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By Matthew Kalman
The Israeli Knesset (parliament) voted July 24 not to raise the retirement age for women until at least February 2018. Under the country’s retirement law, last amended in 2016, the retirement age was to have risen this year from 62 to 64 for women born after December 1958, but the change was postponed out of concern for older women unable to find work and ineligible for welfare payments.
Neither the Knesset Finance Committee nor a Finance Ministry committee set up by Finance Minister Moshe Kahlon offered recommendations on when the change should be implemented.
“There is no agreement,” Kahlon’s spokesman Omri Harus said by phone. “The discussion is still continuing.”
Under the law passed July 24, Kahlon must submit his recommendations by November, giving the Finance Committee three months to agree on the implementation.
“Not raising the retirement age for women is unsustainable and will likely have significant adverse effects on the economy and on elderly women retiring on pension,” State Comptroller Joseph Shapira wrote in a report published in October 2016 that criticized Kahlon for failing to implement the law, which Shapira said was “liable to perpetuate economic disparities and inequalities between men and women” and “perpetuate the high poverty rates among elderly women compared to elderly men.”
Bank of Israel Governor Karnit Flug has long argued that extending women’s careers would reduce poverty among the elderly and increase the value of pensions.
Even after the retirement age rises to 64, “it will still be significantly lower than in most European countries,” Flug said in a 2015 speech. “The large gap between men and women in Israel is prominent, and it raises a question regarding women’s ability to save sufficiently for retirement. The longer a decision to raise the retirement age for women further is delayed, the more necessary it will be later on to do so more rapidly and with greater problems.”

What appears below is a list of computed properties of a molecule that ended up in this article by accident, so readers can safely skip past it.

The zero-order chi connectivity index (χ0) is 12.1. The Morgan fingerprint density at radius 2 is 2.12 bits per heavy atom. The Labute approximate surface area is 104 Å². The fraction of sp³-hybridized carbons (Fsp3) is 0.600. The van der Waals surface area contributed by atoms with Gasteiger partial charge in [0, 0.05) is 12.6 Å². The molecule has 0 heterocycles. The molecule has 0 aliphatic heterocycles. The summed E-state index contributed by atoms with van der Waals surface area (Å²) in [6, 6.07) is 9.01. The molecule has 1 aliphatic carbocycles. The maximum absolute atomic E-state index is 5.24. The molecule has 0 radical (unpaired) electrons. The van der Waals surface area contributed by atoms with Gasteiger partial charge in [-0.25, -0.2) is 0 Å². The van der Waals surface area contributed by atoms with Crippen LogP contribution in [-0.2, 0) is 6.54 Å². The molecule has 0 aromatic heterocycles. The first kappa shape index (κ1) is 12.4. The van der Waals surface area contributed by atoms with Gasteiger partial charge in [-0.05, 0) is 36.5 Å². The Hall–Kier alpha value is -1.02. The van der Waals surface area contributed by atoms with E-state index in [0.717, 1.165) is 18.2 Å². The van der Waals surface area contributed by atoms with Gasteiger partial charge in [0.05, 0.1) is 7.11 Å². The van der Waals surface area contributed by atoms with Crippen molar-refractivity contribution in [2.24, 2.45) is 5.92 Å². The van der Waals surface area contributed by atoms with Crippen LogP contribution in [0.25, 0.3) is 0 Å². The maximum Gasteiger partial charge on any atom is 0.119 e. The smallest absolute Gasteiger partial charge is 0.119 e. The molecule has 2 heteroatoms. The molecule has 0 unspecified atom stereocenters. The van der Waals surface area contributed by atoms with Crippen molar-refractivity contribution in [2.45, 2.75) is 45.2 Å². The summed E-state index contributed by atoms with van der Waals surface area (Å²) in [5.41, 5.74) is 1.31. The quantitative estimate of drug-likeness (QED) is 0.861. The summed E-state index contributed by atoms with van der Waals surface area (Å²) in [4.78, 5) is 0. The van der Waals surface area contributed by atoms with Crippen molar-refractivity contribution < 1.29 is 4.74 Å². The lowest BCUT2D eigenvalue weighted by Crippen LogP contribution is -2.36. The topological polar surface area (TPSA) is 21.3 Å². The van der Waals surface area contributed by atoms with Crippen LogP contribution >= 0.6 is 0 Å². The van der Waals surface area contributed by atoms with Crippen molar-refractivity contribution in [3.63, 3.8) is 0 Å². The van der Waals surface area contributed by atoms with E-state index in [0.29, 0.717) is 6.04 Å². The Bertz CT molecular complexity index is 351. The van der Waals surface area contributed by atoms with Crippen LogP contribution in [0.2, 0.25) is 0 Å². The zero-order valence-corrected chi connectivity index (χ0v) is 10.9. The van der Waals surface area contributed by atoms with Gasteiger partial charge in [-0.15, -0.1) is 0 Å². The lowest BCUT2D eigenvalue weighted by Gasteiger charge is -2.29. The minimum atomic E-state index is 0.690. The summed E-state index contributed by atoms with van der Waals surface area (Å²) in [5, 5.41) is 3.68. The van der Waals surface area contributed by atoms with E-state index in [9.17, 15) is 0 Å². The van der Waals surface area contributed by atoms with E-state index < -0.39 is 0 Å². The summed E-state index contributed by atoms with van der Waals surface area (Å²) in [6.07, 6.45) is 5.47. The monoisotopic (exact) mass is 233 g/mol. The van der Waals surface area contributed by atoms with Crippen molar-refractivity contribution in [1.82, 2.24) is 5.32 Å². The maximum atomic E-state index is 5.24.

Ksenia Svetlova, a legislator for the opposition Zionist Union party, said Israel would eventually have to raise the retirement age for both men and women as people live longer, but it should not be done before a welfare “safety net” is in place for those affected by the change.
“We voted to postpone the raising of the women’s retirement age until there is a safety net,” Svetlova said by phone. “It’s very hard for them to find employment. The retirement age is going up, but I’m still not sure what safety net the government is offering these women, how they will ensure they won’t starve to death.”
To contact the reporter on this story: Matthew Kalman in Jerusalem at firstname.lastname@example.org
To contact the editor responsible for this story: Rick Vollmar at email@example.com
For more information on Israeli HR law and regulation, see the Israel primer.
Copyright © 2017 The Bureau of National Affairs, Inc. All Rights Reserved.
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